Today, the West Point Commemorative Silver Dollar Coin remembers when a private citizen erected a monument on October 2, 1879, remembering Major Andre’s execution as a spy on that date in 1780.
From the New York Herald newspaper of October 3, 1879:
Major Andre’s Monument.
A Granite Shaft Erected on Traitor’s Hill, Tappan — Mr. Cyrus W. Field Honors the Revolutionary Spy.
On the ninety-ninth anniversary of Major Andre’s death, and almost at the hour of his execution, Mr. Cyrus W. Field caused a memorial shaft to be erected on Traitor’s Hill, in Tappan, Rockland county, yesterday.
The scene, though bereft of all pomp and circumstance, was an impressive one, and every one of the small party congregated to witness it appeared to be affected by the peculiarity of the occasion.
“Many heroes who have laid down their lives fighting for this Republic are sleeping in unknown and forgotten graves, and here we stand to mark the spot where an enemy of the United States was hanged as a spy.”
These were the unspoken thoughts, yet plainly visible on the faces of those who surrounded the workingmen engaged in erecting the memorial shaft.
While beyond Traitor’s Hill lay a landscape of unparalleled beauty the spot itself where the party assembled was a secluded orchard, lying on the very borders of New Jersey, but yet claimed as forming part of New York State.
When the hour of noon had arrived Mr. Field gave orders to place the shaft on the summit of the hill, and without the slightest ceremony the monument was presented to the view of the surrounders.
Among those present were John Austin Stevens, editor of the Magazine of American History; James B. Andrews, Colonel Asa Brod Gardner, United States Army; William Kelby, assistant secretary New York Historical Society; Richard E. Mount, Abraham Hosier, William Austin, Henry Whittemore, secretary of the Rockland County Historical Society; John H. Salisbury, of Nyack; N. S. Olmstead, of Rye, Westchester county; a few ladies and the representatives of the New York press.
The monument, which is of the finest Maine granite, is six feet eight inches high, and along with the foundation weighs about fifteen tons.
It bears the following inscription, the lines being arranged in the order here given:
Here died October 2d, 1780,
Major John Andre,
of the British Army,
who, entering the American lines
on a secret mission to Benedict Arnold
for the surrender of West Point,
was taken prisoner, tried and condemned as a spy.
though according to the stern code of war,
moved even his enemies to pity,
and both armies mourned the fate
of one so young and so brave.
In 1821 his remains were received in Westminster Abbey.
A hundred years after his execution
this stone was placed above the spot where he lay
by a citizen of the States against which he fought,
not to perpetuate the record of strife,
but in token of those better feelings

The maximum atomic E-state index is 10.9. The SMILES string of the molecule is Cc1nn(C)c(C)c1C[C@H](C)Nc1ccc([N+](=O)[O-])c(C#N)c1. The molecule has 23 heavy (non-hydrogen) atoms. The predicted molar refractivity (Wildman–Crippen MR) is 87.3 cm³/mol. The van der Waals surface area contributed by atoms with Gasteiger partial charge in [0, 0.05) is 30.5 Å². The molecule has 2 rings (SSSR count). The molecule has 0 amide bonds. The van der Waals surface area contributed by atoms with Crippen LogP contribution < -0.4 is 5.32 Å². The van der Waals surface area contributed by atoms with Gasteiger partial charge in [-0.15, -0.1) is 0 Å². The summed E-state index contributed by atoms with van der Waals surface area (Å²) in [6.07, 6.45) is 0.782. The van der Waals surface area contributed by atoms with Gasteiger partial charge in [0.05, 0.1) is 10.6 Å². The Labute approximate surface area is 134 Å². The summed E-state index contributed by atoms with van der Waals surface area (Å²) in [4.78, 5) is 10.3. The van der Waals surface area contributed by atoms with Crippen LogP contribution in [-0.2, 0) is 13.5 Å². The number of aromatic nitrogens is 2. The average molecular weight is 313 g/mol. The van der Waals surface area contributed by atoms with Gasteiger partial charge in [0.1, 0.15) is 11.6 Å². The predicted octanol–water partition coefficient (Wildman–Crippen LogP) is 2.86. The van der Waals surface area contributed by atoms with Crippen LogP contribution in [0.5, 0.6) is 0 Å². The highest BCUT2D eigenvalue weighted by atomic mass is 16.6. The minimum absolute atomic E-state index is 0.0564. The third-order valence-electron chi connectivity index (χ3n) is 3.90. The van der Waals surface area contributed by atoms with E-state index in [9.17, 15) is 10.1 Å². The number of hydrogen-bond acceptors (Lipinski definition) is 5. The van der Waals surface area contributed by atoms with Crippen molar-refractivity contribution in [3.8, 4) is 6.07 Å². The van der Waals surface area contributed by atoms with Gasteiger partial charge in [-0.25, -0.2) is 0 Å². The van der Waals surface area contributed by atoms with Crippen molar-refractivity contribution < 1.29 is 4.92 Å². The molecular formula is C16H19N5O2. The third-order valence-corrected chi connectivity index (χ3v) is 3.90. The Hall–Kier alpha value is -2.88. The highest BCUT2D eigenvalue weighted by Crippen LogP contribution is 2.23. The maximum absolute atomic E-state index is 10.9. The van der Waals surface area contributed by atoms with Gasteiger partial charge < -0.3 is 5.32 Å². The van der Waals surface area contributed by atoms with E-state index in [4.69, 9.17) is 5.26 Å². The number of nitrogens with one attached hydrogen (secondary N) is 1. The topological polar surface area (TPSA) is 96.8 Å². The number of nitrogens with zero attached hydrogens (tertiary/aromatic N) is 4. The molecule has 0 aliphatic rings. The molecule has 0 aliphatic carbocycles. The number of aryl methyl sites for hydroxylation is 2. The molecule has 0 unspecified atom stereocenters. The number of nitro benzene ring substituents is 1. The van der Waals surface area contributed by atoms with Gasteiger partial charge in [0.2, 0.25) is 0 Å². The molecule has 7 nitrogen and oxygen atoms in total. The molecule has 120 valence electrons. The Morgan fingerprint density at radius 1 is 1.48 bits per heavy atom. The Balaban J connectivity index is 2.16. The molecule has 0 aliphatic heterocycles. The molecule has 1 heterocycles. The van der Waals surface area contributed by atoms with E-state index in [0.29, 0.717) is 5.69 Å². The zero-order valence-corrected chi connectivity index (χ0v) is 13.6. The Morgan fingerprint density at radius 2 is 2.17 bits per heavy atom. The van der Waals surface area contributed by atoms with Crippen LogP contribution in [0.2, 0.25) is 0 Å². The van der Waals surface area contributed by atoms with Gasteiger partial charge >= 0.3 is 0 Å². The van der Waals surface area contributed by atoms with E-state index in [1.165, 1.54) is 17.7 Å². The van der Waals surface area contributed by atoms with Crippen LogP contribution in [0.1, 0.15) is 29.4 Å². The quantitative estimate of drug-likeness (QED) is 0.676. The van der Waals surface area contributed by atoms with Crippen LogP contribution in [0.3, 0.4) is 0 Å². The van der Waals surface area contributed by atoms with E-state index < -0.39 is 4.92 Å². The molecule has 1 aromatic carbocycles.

which have since united two nations,
one in race, in language and in religion
with the earnest hope that this friendly union
Will Never Be Broken.
On the west side of the shaft is the following:—
Arthur Penrhyn Stanley, Dean of Westminster
On the south side is the following quotation:—
Sunt lacrymae rerum et mentem mortalia tangunt. — Virgil, AEneid 1, 462.
On the north side are the following words attributed to General Washington, who signed Andre’s death warrant: —
“He was more unfortunate than criminal; an accomplished man, and a gallant otllcer.” George Washington.
When the workmen had accomplished their task the party of visitors left Traitor’s Hill and repaired to the De Wint House, used by General Washington as his headquarters.
There they entered the room where the Commander-in-chief signed Andre’s death warrant.
The old Dutch tiles, the immense hearth and all the surroundings brought back to the minds of the visitors “the times that tried men’s souls;” and when the numerous relics had all been carefully inspected a visit was made to the Maby tavern, now known as the “76 stone house,” where Andre was tried and confined during eight days.
The question as to the exact spot where he was executed having been mooted, three of the oldest residents of the vicinity came to the rescue of Mr. Field by proclaiming that they were present in 1821 when Andre’s body was exhumed, taken to New York, shipped on board a British man-of-war and sent to England.
The names of the old residents of Tappan are David D. Brower, John H. Outwater and John J. Griffith.
It is upon the strength of their testimony that the exact spot where Andre lay has been designated.
Mr. Cyrus W. Field has purchased thirteen acres of land, including Traitor’s Hill, and intends to create a park there, so as to beautify the neighborhood and attract visitors to a place made doubly interesting by yesterday’s event.
The West Point Commemorative Silver Dollar Coin shows with an image of the monument to Major Andre.